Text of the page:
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There are several different versions of this sculpture that all derive from around the end of the 19th century, when the design was originally completed by Auguste Rodin. The best known of these can be found in the Musée des Beaux-Arts de Lyon.
The layout found here features a frightened man huddled down whilst a lady stretches across him. It is the perfect display of temptation. St Anthony was a monk who in this example is hoping the cross can give him strength against these feelings. Rodin includes the cross within this sculpture. There is a beautiful sense of tension within this creation, which also requires you to study it from different angles in order to understand the dilemna being experienced by St Anthony.
The Musée des Beaux-Arts de Lyon lists their piece as having been completed in 1900. It is entirely in marble, though the base is relatively rough and incomplete which is a style taken from the work of Michelangelo, of whom Rodin was a great admirer. This complex design needs to really be seen from several different angles in order to understand just what is going on and the advantage of sculpture is that that is entirely possible. There is also a plaster version to be found in the collection of the Fine Art Museums of San Francisco and this sculptor continues to enjoy an international reputation, such was the importance of his work to the development of the medium of sculpture. Visitors to the Lyon marble sculpture will also be able to see some other impressive artworks within this building, covering a variety of different mediums. Highlights include The Flight into Egypt by Nicolas Poussin, The Monomania of Envy by Theodore Gericault, The Grand Canal by Canaletto and also Bathsheba at her Bath by Paolo Veronese.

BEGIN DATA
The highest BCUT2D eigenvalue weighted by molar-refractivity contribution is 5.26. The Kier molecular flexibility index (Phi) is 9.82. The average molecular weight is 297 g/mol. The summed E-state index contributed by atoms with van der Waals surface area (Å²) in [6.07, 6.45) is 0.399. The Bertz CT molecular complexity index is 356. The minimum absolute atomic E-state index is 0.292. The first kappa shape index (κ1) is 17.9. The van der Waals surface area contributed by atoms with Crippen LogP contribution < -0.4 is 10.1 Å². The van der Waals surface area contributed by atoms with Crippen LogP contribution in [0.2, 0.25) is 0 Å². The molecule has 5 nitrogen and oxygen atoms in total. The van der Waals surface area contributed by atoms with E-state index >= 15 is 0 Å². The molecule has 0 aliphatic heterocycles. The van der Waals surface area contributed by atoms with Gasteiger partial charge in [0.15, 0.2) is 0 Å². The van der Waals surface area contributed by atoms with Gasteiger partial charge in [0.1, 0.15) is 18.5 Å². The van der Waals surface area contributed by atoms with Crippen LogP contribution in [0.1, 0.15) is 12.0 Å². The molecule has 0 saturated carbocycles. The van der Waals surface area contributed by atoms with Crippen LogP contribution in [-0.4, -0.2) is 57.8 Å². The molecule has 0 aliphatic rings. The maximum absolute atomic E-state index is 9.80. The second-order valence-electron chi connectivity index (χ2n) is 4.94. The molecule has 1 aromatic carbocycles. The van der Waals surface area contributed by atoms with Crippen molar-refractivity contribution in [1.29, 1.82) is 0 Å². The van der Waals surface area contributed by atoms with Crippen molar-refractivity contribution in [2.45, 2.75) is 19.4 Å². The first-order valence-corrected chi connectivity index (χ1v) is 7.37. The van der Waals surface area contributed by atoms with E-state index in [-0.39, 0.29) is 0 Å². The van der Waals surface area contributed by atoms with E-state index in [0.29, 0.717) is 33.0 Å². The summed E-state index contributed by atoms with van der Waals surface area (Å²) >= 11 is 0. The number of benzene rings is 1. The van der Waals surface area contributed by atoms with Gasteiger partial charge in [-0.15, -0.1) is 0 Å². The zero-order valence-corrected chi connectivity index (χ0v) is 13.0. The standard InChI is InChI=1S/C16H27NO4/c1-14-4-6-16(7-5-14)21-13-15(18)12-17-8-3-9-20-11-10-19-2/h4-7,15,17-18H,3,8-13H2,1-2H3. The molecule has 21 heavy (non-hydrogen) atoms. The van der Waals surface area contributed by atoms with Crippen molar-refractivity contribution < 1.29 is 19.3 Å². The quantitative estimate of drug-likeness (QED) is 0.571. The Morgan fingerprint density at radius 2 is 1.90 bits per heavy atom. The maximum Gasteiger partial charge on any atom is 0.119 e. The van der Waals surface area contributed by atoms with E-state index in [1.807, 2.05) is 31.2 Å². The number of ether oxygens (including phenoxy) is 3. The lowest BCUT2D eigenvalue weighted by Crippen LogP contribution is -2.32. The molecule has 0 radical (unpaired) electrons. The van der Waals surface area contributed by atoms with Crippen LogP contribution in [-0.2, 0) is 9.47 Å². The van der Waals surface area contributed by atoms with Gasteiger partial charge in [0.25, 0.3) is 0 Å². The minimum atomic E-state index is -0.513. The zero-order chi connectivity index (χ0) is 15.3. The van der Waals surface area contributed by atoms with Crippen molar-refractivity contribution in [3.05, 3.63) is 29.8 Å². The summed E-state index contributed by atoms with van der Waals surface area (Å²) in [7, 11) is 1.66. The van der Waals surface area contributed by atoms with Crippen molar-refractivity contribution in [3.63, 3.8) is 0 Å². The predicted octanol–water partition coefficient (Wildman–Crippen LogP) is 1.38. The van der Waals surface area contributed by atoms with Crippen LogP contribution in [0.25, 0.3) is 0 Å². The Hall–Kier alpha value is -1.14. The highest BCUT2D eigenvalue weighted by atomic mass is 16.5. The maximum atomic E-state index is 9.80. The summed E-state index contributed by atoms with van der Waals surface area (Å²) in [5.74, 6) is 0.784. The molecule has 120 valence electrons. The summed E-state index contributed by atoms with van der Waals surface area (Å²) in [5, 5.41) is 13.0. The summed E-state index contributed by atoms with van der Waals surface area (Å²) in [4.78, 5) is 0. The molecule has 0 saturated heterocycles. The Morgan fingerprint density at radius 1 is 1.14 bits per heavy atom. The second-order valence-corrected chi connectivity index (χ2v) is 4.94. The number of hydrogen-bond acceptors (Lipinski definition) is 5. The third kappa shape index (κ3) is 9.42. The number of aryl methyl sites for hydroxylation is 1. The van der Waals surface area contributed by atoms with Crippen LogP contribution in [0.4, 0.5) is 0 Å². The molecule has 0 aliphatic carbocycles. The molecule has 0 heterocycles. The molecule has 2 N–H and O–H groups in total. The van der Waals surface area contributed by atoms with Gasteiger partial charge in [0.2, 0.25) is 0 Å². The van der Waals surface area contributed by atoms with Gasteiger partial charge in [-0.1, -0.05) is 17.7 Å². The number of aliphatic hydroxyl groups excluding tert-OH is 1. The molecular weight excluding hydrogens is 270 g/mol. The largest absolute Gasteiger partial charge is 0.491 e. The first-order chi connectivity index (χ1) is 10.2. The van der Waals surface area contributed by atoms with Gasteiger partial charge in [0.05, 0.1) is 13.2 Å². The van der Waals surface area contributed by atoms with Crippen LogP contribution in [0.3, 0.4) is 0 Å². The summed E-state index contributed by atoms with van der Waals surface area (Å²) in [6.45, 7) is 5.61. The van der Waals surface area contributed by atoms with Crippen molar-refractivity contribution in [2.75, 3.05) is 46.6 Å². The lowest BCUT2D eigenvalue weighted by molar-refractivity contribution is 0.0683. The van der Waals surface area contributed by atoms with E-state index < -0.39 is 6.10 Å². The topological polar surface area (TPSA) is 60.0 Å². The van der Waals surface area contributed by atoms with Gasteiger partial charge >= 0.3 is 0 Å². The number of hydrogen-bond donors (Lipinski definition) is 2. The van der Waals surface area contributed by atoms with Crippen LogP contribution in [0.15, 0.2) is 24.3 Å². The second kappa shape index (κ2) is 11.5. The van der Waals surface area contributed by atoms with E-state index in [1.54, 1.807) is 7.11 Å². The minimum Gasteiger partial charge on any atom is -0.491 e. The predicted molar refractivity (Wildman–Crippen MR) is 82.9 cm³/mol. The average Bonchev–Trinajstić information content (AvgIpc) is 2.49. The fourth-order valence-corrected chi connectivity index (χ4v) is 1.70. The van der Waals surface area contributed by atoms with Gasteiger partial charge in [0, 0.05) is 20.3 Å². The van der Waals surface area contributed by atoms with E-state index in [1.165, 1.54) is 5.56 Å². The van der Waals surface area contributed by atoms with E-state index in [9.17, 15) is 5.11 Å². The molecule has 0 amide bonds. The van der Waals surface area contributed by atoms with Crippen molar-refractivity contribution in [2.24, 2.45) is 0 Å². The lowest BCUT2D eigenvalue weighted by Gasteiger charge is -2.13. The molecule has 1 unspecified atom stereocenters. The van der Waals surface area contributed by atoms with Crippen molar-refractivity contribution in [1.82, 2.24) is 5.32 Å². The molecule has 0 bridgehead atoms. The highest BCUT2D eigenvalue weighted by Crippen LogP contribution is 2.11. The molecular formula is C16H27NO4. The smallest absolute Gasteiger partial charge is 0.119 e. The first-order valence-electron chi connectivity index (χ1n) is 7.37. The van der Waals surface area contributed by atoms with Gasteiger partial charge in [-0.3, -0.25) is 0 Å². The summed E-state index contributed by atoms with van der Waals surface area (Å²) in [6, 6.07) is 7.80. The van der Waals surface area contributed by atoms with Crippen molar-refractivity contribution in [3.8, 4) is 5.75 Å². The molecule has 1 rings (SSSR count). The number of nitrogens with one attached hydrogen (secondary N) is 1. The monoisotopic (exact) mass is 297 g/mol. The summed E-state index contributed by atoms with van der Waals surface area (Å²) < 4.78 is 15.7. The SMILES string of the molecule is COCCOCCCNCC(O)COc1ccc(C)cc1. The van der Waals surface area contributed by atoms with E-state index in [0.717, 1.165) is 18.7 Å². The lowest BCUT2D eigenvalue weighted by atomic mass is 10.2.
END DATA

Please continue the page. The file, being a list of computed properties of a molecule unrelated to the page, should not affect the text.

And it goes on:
The Temptation of St Anthony has been used in the careers of many artists over the centuries, with a variety of interpretations being found. One of the older would be Bosch's Triptych of the Temptation of St Anthony, with Dali much later bringing us his own Surrealist version of The Temptation of St. Anthony. Aside from these, there have been many more besides, with most appearing during the Renaissance and Baroque eras in which these types of themes were at their most prominent. The story goes that St. Anthony, lived by himself in the desert, and was haunted by visions of temptresses, which would allow artists an access to some highly dramatic emotional scenes for their work and so it is unsurprising that many decided to create their own versions along this well known theme. Rodin himself focused on emotion within many of his sculptures, see also The Cry, for example.